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Thu 4 Nov 2010 01:42 PM

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Gulf airlines tighten security after cargo bomb threat

Bans on Yemen cargo in place. Gov't efforts to counter terrorism in Arab state failing

Gulf airlines tighten security after cargo bomb threat
Etihad Airways has suspended cargo from Yemen and Somalia
Gulf airlines tighten security after cargo bomb threat
An Emirates Airline Airbus A380 jet taxis upon arriving at JFK International Airport in New York
Gulf airlines tighten security after cargo bomb threat
Cargo bomb headlines

Gulf airlines have ramped up security measures on flights and cargo from Yemen following the interception of two parcel bombs sent from the Arab state on planes bound for the United States.

A number of Middle Eastern airlines operate flights to Yemen, including Egypt Air, Saudi Arabian Airlines, Qatar Airways, Gulf Air, Kuwait Airways, Etihad Airways, Emirates and Air Arabia.

James Hogan, Etihad CEO, told Arabian Business on Thursday the UAE flag carrier is currently not taking cargo from Yemen and Somalia.

“One of my first priorities is running a safe airline. And we work very closely with the authorities, not only here in the UAE but worldwide. At certain times throughout the year, if we believe there is a risk, we will enhance the security. But that is all I can say about security,” he said.

“We are not taking at the moment cargo from Yemen or Somalia. In the outstations, whether it be in India, whether it be in Southeast Asia, we ensure that the cargo is screened to the standard that we believe is appropriate. If we need to break down pallets, because we believe it needs to be done, we will. We will not leave anything to risk,” Hogan said.

In an emailed statement, Emirates said it had stepped up restrictions on cargo shipments from Yemen to the US and some European countries.

“We currently fly to Sana'a Yemen daily. Emirates has placed a cargo embargo on all shipments from Yemen bound for the US, UK, France and Germany. Cargo from those destinations can however, still go into Yemen. Emirates is providing full cooperation to the relevant authorities,” the statement said.

The Dubai-based airline said it was unable to comment on specific details relating to airline security.

Meanwhile, Qatar Airways has tightened security on all its flights, including imposing additional restrictions on cargo shipments to any global destination, the Peninsula reported on Thursday.

A spokesperson for the airline was not immediately available for comment.

Qatar Airways confirmed on Sunday that the explosive package intercepted in Dubai was carried on board one of its airplanes from Yemen via Doha airport.

The other package was discovered by British officials at East Midlands airport, hidden in a printer cartridge that had been posted in the Yemeni capital, Sana'a following a tip off from authorities in the emirate.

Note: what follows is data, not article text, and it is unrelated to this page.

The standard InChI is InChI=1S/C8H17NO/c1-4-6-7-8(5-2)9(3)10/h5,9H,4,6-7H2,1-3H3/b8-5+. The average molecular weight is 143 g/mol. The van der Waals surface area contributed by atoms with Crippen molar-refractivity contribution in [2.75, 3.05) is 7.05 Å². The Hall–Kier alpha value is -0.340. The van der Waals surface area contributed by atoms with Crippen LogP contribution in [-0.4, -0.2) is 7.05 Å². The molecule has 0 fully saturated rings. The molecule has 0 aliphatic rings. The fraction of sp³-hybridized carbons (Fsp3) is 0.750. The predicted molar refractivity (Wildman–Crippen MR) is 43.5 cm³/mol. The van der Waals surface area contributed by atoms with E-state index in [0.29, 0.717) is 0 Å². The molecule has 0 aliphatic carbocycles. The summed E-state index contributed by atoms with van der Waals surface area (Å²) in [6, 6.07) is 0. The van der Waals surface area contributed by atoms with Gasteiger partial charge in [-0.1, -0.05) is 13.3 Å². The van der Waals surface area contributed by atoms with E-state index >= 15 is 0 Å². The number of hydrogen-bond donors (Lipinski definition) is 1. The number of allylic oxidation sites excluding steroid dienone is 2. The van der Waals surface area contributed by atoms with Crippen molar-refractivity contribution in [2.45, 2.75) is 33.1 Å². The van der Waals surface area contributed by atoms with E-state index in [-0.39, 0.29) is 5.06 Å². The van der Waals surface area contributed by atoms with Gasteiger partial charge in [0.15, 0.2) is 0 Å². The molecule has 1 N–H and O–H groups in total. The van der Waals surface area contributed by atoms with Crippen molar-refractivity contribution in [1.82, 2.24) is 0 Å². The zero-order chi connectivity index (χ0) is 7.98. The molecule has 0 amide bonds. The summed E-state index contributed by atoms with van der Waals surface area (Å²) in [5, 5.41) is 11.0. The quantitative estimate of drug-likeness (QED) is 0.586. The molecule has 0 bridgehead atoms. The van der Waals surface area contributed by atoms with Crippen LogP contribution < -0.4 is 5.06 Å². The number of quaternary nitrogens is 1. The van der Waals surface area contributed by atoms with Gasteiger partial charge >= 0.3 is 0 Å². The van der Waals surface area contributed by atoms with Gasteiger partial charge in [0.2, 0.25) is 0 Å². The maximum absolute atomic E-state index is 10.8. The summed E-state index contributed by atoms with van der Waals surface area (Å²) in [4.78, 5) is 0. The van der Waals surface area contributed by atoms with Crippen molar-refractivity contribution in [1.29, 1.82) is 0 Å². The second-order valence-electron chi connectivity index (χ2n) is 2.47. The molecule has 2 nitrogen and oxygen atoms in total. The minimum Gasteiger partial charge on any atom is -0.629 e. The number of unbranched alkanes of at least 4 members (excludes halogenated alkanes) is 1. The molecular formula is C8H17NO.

UAE logistics firm Aramex said Wednesday it had suspended shipments from Yemen as a security precaution, while Germany banned all flights from Yemen on Monday, following action from Canada and Britain to restrict cargo shipments.

HE Saif Mohammad Al Suwaidi, director general of the UAE General Civil Aviation Authority (GCAA), said that all efforts were being made by the agency to prevent any future threat.

 All possible measures… are being considered internally, in coordination with concerned stakeholders, to ensure the safety of passenger as well as cargo flights operating to and from the UAE,” he said in an emailed statement.

The agency is “constantly monitoring the security situation at our airports and is equipped to take necessary action as deemed necessary,” he said.

A Middle Eastern analyst told Arabian Business that international efforts to counter terrorism in Yemen had to date had little success in containing the threat.

“Yemen is conducive to training, recruitment and also carrying out attacks. At the moment, it provides a security and legal vacuum that allows them to operate relatively freely. Furthermore, Yemen faces a number of other domestic issues which challenge the government and its control over the country at large,” said Marie Bos, Middle East Analyst at Control Risks Middle East.

“Even though suspected extremist bases have been bombed and a number of militants have been killed it seems that it retains great freedom of operation and movement and the group has shown considerable resilience,” she said.

“The US faces difficulty taking proactive action because of the risk that a more visible military presence would backfire. As such, even though international counter-terrorism efforts are ancillary to domestic dynamics, they tend to increase opposition to the government and attract more foreign militants to the country,” she said.

At the time of writing, Air Arabia, Egypt Air, Saudi Arabian Airlines, Kuwait Airways, and Gulf Air were unavailable to comment.

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